Doyle's tax on hospitals amounts to nothing more than a shell game in which he not only gets to punish hospitals that do well, but also get federal money in the process. In a democrats mind any money that the federal government offers must be spent. Even if you have to raise taxes to do it. Where does he think this federal money comes from? Once again, we the tax payers have supplied the federal government with the money that Doyle wants. He tries to claim that hospitals will end up getting more money in the long run. That only works if the State makes good on its promise to give them the money. If I ran a hospital I wouldn't hold my breath on that one. Once again Doyle misses the main point that the cost of this new tax will be passed on to its customers who happen to be sick.

At what point will the public tell Doyle enough is enough? Are we all just sheep who do what ever this Governor says? If that's the case then we really do deserve the government we elect.

Wednesday, February 14, 2007

A New Beginning (final thoughts)

Whenever someone hears my story the response is always the same with some differences in the wording. They always say to me, "At least you got hurt at work...You must be rich now".

If this had happened to me in almost any other state it would probably be true. Unfortunately for me, the state of Wisconsin has it's workman's compensation laws set up so that an employee can not sue their employer for an accident that happens while at work. Even if it is proven that the accident was the fault of the employer. Even though work comp pays the injured party's medical bills and a percentage of their wages while they are recovering, work comp stops paying once the person is considered "medically plateaued".

While the system usually works well for a person that is able to work again after healing, the few who are injured to the point that they are unable to work again fall through the cracks. In fact, the only recourse a person in this situation has is to try to get work comp to continue paying them the small pittance they were getting before. This is only accomplished by employing the services of an attorney and it is a very long process during which time the injured party is subjected to various interviews and doctor's appointments in an effort to prove that you are either faking, or at least not as bad off as you think. It is very humiliating, and the whole process makes you question yourself. In the end, you end up either having a hearing in which everything gets dragged through open court; or, you settle with work comp and end up with a percentage of a percentage of what you were making before you got hurt.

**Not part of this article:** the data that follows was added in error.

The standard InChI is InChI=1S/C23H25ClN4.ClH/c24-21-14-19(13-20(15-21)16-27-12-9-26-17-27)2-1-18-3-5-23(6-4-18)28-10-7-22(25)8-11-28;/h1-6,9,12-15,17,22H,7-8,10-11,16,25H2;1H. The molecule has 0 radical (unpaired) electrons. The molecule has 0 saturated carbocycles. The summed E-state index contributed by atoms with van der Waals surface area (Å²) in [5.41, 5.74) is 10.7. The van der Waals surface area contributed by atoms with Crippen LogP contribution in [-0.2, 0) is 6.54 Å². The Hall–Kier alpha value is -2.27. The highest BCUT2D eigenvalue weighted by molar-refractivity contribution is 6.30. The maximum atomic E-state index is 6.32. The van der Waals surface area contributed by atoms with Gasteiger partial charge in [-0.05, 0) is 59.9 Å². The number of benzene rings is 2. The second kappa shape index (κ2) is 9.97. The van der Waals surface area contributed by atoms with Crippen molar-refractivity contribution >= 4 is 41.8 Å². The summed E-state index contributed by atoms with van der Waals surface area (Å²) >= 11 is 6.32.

You see, if the ladder that broke had been purchased by my company, in other words an outside vendor, then both my employer and myself could have sued that vendor. My employer would have recouped their work comp expenses, and I could have sued for lots and lots of money. The first question my employer's work comp insurance carrier asked me was, "Where did the ladder come from?" Since Quad built the ladder themselves I was out of luck.

They (Quad) even told me that the wooden ladder was rotten and it was their fault it wasn't in better shape. Doesn't do me a darn bit of good. There was nothing I could do with the information anyway.

Once it became apparent to everyone that I couldn't work anymore (I think I was the last one to realize) I was no longer a productive employee. All of the friends that I had from work stopped contacting me because I was now just a liability and a number to the company.

I never expected flowers or anything from the company during any of my four surgeries and stays in the hospital. A card would have been nice, or any sign at all that they were sorry.

I worked for a huge company, and even though they didn't legally owe me anything, they could have made some sort of good will gesture. Everyone raves about what a great company they are to work for...Just don't get hurt badly...some wounds heal more slowly than others.

A New Beginning (part 2)

Years have passed since my accident, and time has granted perspective. Yes, it took me a good five years to come to terms with what happened to me. But, I will say this now; I would not change what happened to me back then. By becoming disabled at a young age with young children I was handed a gift. I was "forced" into becoming a stay-at-home dad while my wife went into the workforce. The gift was being able to be home and watch my two young children grow into the people they are today. I was able to form a bond with my kids that most men are not able to achieve. Sure, I had to deal with the guilt of my wife becoming the bread winner of the family, but where is it written that the man must be the sole provider? We as men put pressure on ourselves, and more often than not we judge and define ourselves by what we do for a living. My family doctor told me at the beginning of my ordeal that I needed to be careful of slipping into a depression. The reason he said was that men define themselves by what they do and if a man loses the ability to work they also lose their measuring device. It turned out to be very good advice as I battled through my own depression.

I am now able to define myself not just by my occupation (stay-at-home dad), but by the accomplishments of my family and the time we spend together. I also now feel the need to give back to others. I spend time giving back through Boy Scouts and other endeavors

It may sound hard to believe that I would not change what happened to me, but I really believe that I was handed a gift that I had to figure out for myself. It may have taken longer than some for me to figure, but it is true that "through hardship we grow stronger".